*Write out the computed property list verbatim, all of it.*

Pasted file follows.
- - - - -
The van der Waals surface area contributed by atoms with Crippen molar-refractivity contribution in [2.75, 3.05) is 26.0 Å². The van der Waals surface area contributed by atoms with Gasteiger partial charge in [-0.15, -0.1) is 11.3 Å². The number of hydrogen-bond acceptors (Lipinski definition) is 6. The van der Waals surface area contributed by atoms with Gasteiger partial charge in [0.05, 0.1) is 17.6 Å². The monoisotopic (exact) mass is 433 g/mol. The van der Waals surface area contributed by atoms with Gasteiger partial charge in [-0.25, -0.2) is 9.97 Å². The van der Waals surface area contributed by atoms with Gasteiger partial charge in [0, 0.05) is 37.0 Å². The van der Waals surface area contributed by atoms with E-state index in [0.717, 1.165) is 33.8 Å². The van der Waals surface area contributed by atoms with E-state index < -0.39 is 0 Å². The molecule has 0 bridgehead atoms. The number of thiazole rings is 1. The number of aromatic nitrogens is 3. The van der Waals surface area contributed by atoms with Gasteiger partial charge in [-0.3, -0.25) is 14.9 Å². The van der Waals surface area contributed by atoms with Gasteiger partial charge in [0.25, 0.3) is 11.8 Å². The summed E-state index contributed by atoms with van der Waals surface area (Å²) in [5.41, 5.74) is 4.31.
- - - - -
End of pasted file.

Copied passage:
The van der Waals surface area contributed by atoms with Crippen molar-refractivity contribution in [2.75, 3.05) is 26.0 Å². The van der Waals surface area contributed by atoms with Gasteiger partial charge in [-0.15, -0.1) is 11.3 Å². The number of hydrogen-bond acceptors (Lipinski definition) is 6. The van der Waals surface area contributed by atoms with Gasteiger partial charge in [0.05, 0.1) is 17.6 Å². The monoisotopic (exact) mass is 433 g/mol. The van der Waals surface area contributed by atoms with Gasteiger partial charge in [-0.25, -0.2) is 9.97 Å². The van der Waals surface area contributed by atoms with Gasteiger partial charge in [0, 0.05) is 37.0 Å². The van der Waals surface area contributed by atoms with E-state index in [0.717, 1.165) is 33.8 Å². The van der Waals surface area contributed by atoms with E-state index < -0.39 is 0 Å². The molecule has 0 bridgehead atoms. The number of thiazole rings is 1. The number of aromatic nitrogens is 3. The van der Waals surface area contributed by atoms with Gasteiger partial charge in [-0.3, -0.25) is 14.9 Å². The van der Waals surface area contributed by atoms with Gasteiger partial charge in [0.25, 0.3) is 11.8 Å². The summed E-state index contributed by atoms with van der Waals surface area (Å²) in [5.41, 5.74) is 4.31.